Shropshire Star

‘Shocking’ rise in number of children falling victim to sextortion, charity says

The Internet Watch Foundation has received more reports of it in the first half of 2023 than the whole of 2022.

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A “shocking” rise in the number of children being tricked into sending sexual images of themselves to abusers who then threaten to share the pictures more widely has taken place this year, a charity has said.

The Internet Watch Foundation has received more reports from children who have fallen victim to the practice, known as sextortion, in the first half of this year than in the whole of 2022.

The charity, which runs a hotline where children can report abuse so it can be taken down, received an unprecedented 191 reports in the first half of this year compared to 30 last year.

The number of reports of the practice, which is a form of blackmail, that saw action taken rose by 257% in the same period.

At least 6% of that content involved the most serious Category A images.

Teenagers are most likely to be targeted by abusers and boys are particularly vulnerable, the charity said.

The IWF believes many abusers are adults posing as young girls, who then trick teenage boys into believing they are talking to a female peer.

Once the image is received, abusers threaten to share imagery with friends, family or more widely on the internet if they are not paid money.

Contact details of the victim’s friends and family are often shared to make the abuser’s threats appear more credible.

Victims report being frightened by the threats and worry their lives will be ruined if the explicit material ends up being shared with loved ones.

Abusers target as many children as possible on as many social media platforms as they can, and begin blackmailing their victims once a child falls into their trap.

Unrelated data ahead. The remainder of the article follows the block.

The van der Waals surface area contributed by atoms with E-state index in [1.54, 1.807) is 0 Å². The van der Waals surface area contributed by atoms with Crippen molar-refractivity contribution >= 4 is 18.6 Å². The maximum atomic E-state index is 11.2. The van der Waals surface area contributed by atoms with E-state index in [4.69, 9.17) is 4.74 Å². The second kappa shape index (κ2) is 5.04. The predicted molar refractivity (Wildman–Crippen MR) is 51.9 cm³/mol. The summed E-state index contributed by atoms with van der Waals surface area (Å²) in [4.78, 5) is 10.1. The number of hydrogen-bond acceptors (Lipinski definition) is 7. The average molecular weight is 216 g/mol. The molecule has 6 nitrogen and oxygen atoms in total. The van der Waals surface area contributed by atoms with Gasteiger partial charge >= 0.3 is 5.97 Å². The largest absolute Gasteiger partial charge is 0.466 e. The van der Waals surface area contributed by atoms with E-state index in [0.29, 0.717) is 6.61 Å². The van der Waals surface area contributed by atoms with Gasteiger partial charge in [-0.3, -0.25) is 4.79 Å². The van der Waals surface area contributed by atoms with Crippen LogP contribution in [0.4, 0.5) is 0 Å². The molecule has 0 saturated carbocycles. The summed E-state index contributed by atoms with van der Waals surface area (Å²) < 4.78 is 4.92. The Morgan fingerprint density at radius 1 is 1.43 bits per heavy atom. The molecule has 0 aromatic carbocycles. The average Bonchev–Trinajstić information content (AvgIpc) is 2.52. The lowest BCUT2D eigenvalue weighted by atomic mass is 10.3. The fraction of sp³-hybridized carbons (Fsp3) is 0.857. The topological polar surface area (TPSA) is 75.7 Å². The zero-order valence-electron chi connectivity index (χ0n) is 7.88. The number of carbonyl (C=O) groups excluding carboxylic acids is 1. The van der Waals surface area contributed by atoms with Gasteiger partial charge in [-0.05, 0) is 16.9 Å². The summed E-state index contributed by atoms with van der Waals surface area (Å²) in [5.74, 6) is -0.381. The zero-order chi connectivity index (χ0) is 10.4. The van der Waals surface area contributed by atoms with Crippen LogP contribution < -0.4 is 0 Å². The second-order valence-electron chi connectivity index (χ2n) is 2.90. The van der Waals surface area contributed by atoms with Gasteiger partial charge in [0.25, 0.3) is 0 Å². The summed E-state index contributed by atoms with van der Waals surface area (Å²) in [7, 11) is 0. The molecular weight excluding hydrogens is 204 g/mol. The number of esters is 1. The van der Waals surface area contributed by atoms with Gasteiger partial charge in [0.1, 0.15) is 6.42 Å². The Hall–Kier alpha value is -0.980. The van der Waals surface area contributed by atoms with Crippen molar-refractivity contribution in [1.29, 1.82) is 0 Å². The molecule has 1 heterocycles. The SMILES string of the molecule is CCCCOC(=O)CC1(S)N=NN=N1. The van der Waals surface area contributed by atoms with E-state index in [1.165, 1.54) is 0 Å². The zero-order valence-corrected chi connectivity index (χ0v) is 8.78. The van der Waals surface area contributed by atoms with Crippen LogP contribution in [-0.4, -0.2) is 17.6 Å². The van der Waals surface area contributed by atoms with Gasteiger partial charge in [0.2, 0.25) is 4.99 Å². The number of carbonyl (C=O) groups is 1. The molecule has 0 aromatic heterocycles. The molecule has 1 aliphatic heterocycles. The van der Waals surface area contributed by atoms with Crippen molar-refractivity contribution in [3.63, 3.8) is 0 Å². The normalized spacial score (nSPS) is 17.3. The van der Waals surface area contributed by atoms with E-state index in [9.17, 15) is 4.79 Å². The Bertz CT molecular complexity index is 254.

Their attempts to extract money from their victims are successful in some cases and the emotional impact of the practice can lead children to self-harm and suicide.

The charity’s CEO Susie Hargreaves OBE said: “It is shocking to see that more children are being cynically targeted in this way by manipulative abusers online.

“Blackmail is a serious offence, and a matter for the police, and children or adults who fall victim to this kind of abuse should contact local law enforcement.

“The IWF helps make sure child victims of sextortion are protected and given the reassurance their imagery will not be distributed online.

“IWF analysts will always respond to victims when contact details are available and offer advice and assistance for next steps.”

Security minister Tom Tugendhat said: “These statistics are deeply troubling.

“We are working closely with the IWF and international partners and investing in new capabilities to enhance law enforcement’s response to this specific threat. But we also need tech companies to do their bit.

“That’s why we have written to Meta’s CEO Mark Zuckerberg personally, to urge him to ensure child safety is upheld whilst rolling out end-to-end encryption on Instagram Direct and Facebook Messenger, and not to enable these criminals to go undetected and further exploit vulnerable children.”

Ian Critchley QPM, the National Police Chiefs’ Council (NPCC) lead for child protection and abuse investigations said: “Criminals and abusers who seek to exploit children will stop at nothing – and this data is deeply disturbing; showing a significant rise in the appalling and cynical way criminals seek to make money from abuse and coercion, with no thought for the life-long harm it causes these children and young people.

“If this is happening to you, please report it. We know that you may be terrified of the threats and demands for payment and may be worrying about the personal impact on you.

“These criminals will try to make you think that you will get in trouble – but this blackmail, and extortion, is the criminal behaviour of the most cowardly individuals.”

Wendy Hart, deputy director for child sexual abuse at the National Crime Agency (NCA), said: “The NCA is seeing an increase in sextortion cases coming through law enforcement, both nationally and internationally, making this an issue of significant concern.

“This is an international priority and key to our efforts is close co-operation with charities, financial institutions and industry, who all have a part to play.”

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